The main elements of a service contract include the clearly stated offer, acceptance of said offer, a statement of intention of legal consequences and the consideration. Without all four of these elements, a contract may not be legally binding. Other elements may include a description of the service provided, a schedule of the completion of work or payments, rights and ownership pertaining to the completed work and terms of cancellation.
The offer can be a detailed quote from the contractor for an estimation of work. Proposals, letters of intent or general estimates are not acceptable forms of an offer, and every round of negotiations must include a revised offer. The offer, once it is legally accepted in the form outlined, becomes the terms of the contract.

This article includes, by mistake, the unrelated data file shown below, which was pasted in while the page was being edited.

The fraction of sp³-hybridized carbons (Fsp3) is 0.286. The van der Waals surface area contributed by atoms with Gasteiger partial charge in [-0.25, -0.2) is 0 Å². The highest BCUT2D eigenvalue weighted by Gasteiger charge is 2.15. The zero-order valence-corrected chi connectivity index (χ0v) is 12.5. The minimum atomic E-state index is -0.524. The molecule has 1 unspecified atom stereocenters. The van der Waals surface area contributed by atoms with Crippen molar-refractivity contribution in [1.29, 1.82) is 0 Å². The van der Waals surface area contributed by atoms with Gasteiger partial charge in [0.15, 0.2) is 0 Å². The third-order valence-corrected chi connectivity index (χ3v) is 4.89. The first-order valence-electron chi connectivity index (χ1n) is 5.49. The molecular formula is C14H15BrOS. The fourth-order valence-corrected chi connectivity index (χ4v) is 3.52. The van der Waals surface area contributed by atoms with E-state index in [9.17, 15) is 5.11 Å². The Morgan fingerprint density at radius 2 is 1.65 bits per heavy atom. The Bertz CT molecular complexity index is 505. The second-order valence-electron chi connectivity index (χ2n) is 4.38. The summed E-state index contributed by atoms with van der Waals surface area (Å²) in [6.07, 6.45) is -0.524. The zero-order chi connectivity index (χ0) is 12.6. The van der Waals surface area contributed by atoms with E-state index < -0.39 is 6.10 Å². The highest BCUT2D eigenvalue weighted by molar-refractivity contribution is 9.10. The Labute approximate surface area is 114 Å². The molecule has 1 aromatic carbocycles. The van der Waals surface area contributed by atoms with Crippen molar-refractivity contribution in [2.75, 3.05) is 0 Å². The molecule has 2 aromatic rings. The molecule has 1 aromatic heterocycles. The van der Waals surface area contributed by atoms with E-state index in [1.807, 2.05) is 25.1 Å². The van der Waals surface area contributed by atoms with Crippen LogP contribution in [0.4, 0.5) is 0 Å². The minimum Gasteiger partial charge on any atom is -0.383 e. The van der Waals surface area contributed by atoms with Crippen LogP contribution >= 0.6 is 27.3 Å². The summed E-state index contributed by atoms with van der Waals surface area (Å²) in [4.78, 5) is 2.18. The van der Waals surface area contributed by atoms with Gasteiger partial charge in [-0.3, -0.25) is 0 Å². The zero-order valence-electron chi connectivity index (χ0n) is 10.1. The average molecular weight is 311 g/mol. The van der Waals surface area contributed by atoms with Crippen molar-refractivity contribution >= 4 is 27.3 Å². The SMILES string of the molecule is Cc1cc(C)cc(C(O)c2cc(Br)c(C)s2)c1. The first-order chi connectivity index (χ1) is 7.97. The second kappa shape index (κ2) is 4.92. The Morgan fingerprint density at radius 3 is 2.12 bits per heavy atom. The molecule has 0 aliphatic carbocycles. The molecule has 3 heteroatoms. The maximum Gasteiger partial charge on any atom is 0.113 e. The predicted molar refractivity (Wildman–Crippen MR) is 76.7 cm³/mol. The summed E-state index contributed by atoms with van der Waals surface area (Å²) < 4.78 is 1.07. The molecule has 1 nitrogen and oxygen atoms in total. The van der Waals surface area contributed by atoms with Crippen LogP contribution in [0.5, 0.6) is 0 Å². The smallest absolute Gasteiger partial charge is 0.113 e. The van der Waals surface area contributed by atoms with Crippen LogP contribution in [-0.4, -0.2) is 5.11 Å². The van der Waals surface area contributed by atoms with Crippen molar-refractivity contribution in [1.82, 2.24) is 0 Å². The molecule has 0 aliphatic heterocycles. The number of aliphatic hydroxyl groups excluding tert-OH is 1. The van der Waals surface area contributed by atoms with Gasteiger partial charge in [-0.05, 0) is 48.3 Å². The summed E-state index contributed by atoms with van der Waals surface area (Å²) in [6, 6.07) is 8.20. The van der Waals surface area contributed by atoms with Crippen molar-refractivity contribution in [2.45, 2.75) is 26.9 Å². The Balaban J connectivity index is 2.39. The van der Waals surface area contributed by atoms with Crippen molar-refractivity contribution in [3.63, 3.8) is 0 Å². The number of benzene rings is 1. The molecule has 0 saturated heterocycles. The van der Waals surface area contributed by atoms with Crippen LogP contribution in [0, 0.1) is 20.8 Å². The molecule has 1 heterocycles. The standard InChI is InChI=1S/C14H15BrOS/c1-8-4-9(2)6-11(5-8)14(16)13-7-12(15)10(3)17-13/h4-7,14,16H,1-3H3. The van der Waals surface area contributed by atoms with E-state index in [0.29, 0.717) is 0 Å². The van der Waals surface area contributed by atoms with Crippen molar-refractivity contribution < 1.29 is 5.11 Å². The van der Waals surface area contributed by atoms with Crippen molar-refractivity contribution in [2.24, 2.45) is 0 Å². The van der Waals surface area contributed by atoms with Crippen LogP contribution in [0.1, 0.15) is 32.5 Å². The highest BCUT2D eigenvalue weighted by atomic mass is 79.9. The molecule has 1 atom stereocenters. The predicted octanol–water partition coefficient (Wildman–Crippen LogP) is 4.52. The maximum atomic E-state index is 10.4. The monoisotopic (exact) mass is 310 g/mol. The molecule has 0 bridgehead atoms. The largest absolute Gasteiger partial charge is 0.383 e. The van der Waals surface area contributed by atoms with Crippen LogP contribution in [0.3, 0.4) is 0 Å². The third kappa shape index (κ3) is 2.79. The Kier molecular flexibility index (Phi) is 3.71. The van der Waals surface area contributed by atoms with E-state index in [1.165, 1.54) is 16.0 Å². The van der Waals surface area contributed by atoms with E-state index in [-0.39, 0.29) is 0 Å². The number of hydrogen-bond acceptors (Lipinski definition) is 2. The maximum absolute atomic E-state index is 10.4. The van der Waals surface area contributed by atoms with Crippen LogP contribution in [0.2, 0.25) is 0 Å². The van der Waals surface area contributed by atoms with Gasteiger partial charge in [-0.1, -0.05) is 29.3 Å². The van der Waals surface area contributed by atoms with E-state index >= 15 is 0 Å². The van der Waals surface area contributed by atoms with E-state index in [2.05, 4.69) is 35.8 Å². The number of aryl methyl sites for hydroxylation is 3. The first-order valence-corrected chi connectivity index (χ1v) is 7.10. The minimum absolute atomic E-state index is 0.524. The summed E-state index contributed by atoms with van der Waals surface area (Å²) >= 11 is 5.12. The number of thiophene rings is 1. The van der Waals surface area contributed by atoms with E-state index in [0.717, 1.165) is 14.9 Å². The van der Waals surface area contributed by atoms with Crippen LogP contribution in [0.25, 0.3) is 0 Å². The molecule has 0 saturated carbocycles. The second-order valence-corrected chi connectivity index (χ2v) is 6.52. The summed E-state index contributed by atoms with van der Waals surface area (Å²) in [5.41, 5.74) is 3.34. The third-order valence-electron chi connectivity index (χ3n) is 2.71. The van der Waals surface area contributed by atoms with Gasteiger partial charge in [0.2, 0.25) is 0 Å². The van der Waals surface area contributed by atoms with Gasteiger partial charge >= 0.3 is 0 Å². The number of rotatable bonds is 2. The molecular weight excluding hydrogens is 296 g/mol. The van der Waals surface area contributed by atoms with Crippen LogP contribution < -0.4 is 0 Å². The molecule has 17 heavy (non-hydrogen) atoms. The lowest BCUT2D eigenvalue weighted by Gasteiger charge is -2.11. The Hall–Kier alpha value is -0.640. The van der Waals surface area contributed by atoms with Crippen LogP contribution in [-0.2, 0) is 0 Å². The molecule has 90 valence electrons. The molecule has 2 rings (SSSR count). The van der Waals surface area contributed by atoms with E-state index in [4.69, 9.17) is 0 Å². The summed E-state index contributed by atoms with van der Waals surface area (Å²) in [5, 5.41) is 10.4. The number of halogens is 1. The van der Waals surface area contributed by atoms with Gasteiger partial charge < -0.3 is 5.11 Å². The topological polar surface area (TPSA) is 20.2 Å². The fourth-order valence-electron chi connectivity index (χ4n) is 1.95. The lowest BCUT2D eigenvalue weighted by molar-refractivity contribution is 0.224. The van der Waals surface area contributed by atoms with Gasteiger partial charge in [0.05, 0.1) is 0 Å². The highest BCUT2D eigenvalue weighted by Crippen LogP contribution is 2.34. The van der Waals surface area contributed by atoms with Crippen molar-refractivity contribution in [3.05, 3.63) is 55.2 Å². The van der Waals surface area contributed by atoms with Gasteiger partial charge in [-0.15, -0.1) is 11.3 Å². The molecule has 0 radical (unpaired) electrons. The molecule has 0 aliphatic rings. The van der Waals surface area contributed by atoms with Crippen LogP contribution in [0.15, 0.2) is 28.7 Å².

The statement of intention of legal consequence outlines possible ramifications for both parties in the event of non-payment or non-delivery of goods. Both parties must agree with and understand the legal consequences for them to be legally binding. If the contract is not legally binding, this must be explicitly stated on the contract.
The consideration given on a contract is the value that each party promises to the other. In a professional service contract this usually refers to services in exchange for monetary payment, but can also be in exchange for an agreement to do or not do something under legal penalty.